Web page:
A Croatian lawyer once told me that he rarely reads his emails! So imagine a German sending a proposal to a potential Croatian business partner and getting no response. He understands: “The Croatian is not interested.” Whereas, in fact, had the German organized to meet the Croatian face to face, he would have got the desired response.
#10 Motivating staff
Global business theory, which mostly comes from America, is that you praise staff. However, ideas from America do not necessarily suit all cultures. Take the Chinese, who are a collective society. If a Western singles out one team member to praise, that person will be humiliated. Why? In Chinese culture, work is a communal effort and if one person is singled out, the whole team loses face.
And Americans use superlatives: “Thank you for raising the bar!” “I was so excited to receive your report…” An intercultural expert once told me that if an American calls your idea “interesting”, they don’t value it.
A German, Brit, or Croatian would be much more reserved. So imagine if an American pours their heart and soul into a job for a German or Brit or Croatian, and their feedback is that it is “good”. (A Croatian may simply say “It’s OK”!) The American understands: “This is not good enough”.
How do you motivate Croatians? By “seeing” them as people, with the warmth you use for friends. After an interaction, you should let them know how happy you were to meet them and how much you liked their ideas.
#11 Giving criticism
Criticism is also a cultural matter: A German is direct. “This does not work. Please fix a,b,c…” A Briton is very polite: “This is really great, but I just wonder whether we need to add…” And a Croatian will most likely laugh in your face as in “Really? You must be joking!” or tease you. “Vicki really thinks…” So take note of how your Croatian business partner gives feedback, and then try to be as Croatian as you can.
Beware of direct accusations or any signs of aggression. Croatians take offense easily and will drop all association with you if you cross a line. And if you do, you won’t have a second chance.
I am always startled by Croatian spontaneity. If I call and say, “I want to discuss this with you” or “let’s meet”, I mean within the next three weeks. But almost always, my Croatian partner will say, “I can’t do it today, but what about tomorrow?” It catches me unprepared every time because I am expecting to have a week or so to prepare! However, as I have learned, if I repeatedly put a meeting off because it is too soon for me, my partner may lose complete interest in doing business with me!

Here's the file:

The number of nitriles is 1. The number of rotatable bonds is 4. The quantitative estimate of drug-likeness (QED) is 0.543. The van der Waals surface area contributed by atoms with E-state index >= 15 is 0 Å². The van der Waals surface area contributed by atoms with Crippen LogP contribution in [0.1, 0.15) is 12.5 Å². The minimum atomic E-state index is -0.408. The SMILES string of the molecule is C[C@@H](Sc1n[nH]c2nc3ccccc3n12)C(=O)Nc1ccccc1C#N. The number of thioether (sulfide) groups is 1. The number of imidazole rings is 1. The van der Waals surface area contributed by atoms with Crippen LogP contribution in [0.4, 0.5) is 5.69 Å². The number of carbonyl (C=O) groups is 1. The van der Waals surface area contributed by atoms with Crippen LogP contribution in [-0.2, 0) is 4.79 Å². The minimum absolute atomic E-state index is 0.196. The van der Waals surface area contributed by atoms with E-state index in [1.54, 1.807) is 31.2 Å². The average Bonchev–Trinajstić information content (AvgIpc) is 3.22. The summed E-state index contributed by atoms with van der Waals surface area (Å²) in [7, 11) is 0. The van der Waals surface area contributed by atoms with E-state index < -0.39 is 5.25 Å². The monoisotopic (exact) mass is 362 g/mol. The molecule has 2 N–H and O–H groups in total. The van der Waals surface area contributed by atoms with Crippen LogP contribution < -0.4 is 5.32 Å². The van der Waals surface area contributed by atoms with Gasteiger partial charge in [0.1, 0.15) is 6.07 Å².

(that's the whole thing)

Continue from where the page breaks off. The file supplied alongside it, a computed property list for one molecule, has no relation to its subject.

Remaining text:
Then there is the long coffee. My first business meeting took place on a glorious summer’s day in a cafe full of people in Rijeka. My expectation was we would discuss what needed to be done, record it for both of us to agree on decisions taken, and then, with a written plan in my hands, I could proceed. Instead, the conversation moved from the personal to business; we were interrupted and distracted by those around us; there was no way to record decisions; there was no agenda being followed, and while I had a good feeling about my business partner at the end of the meeting, I had nothing to go on. No real sense of what he wanted from me, nothing written, but an expectation from him that based on the “meeting” I would bring immediate results. In Croatia, deals are done in cafes. And Croatians work miracles this way!
If your Croatian business or work partner does something you do not understand, check it out. Is this typical Croatian behavior? How do I react to it? Did I do something wrong?
There is little information online on the Croatian business culture. So ask locals or expats who understand the culture; check our blogs on how Croatians think; or simply say to your Croatian partner: “I may have done something very South African / German / South African here. I hope I did not offend you….”
Because if you unknowingly break one of the Croatian business culture rules, you could lose that business partner, or get less than good performance out of them. So, you also need to know which of your behaviors a Croatian may not approve of.
View our other business posts
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- How Croatian working time (hours) and schedule is defined
- How to apply for a work permit in Croatia
- How to apply for the digital nomad residence permit in Croatia
- How to find a job in Croatia
- How to get a seasonal work permit in Croatia
- How to get an EU Blue Card in Croatia (EU plava karta)
- How to get residency by opening a Croatian business
- How to hire a foreign worker: Requesting a labor market test and work permit in Croatia
- How to hire or work as a freelancer in Croatia
- Types of employment contracts in Croatia
- What to do if your rights as a worker are violated by your employer
- Your rights as a worker in Croatia
Please note: Information provided by Expat in Croatia is only for the purposes of guidance. It does not constitute legal or financial advice in any form. Croatian laws and bureaucratic rules often change, and each personal case is individual, so different rules may apply. For legal advice, contact us to consult with a licensed Croatian lawyer. For financial advice, contact us to consult with a licensed Croatian tax advisor or accountant.